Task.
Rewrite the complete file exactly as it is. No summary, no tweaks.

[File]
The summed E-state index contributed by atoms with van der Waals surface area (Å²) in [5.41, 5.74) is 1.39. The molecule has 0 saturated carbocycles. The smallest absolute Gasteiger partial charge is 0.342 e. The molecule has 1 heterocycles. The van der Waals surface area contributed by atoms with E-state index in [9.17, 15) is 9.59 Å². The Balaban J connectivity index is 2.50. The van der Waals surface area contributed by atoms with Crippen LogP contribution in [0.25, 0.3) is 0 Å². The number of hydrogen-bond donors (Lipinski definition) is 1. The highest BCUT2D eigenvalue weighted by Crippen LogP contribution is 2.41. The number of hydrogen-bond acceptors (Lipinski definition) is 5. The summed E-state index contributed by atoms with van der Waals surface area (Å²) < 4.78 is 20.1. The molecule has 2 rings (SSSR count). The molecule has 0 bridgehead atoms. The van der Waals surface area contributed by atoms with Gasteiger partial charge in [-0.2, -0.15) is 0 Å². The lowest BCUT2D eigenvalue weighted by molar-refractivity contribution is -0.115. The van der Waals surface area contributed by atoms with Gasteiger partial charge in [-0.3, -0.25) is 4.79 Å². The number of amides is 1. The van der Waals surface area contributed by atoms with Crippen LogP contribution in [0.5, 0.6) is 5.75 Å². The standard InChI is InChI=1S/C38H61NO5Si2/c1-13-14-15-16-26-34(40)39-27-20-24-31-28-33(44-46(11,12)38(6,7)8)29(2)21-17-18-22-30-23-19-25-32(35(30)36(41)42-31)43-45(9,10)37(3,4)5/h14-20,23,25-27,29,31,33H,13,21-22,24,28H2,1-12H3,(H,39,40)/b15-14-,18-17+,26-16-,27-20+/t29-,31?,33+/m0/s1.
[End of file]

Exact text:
The summed E-state index contributed by atoms with van der Waals surface area (Å²) in [5.41, 5.74) is 1.39. The molecule has 0 saturated carbocycles. The smallest absolute Gasteiger partial charge is 0.342 e. The molecule has 1 heterocycles. The van der Waals surface area contributed by atoms with E-state index in [9.17, 15) is 9.59 Å². The Balaban J connectivity index is 2.50. The van der Waals surface area contributed by atoms with Crippen LogP contribution in [0.25, 0.3) is 0 Å². The number of hydrogen-bond donors (Lipinski definition) is 1. The highest BCUT2D eigenvalue weighted by Crippen LogP contribution is 2.41. The number of hydrogen-bond acceptors (Lipinski definition) is 5. The summed E-state index contributed by atoms with van der Waals surface area (Å²) < 4.78 is 20.1. The molecule has 2 rings (SSSR count). The molecule has 0 bridgehead atoms. The van der Waals surface area contributed by atoms with Gasteiger partial charge in [-0.2, -0.15) is 0 Å². The lowest BCUT2D eigenvalue weighted by molar-refractivity contribution is -0.115. The van der Waals surface area contributed by atoms with Gasteiger partial charge in [-0.3, -0.25) is 4.79 Å². The number of amides is 1. The van der Waals surface area contributed by atoms with Crippen LogP contribution in [0.5, 0.6) is 5.75 Å². The standard InChI is InChI=1S/C38H61NO5Si2/c1-13-14-15-16-26-34(40)39-27-20-24-31-28-33(44-46(11,12)38(6,7)8)29(2)21-17-18-22-30-23-19-25-32(35(30)36(41)42-31)43-45(9,10)37(3,4)5/h14-20,23,25-27,29,31,33H,13,21-22,24,28H2,1-12H3,(H,39,40)/b15-14-,18-17+,26-16-,27-20+/t29-,31?,33+/m0/s1.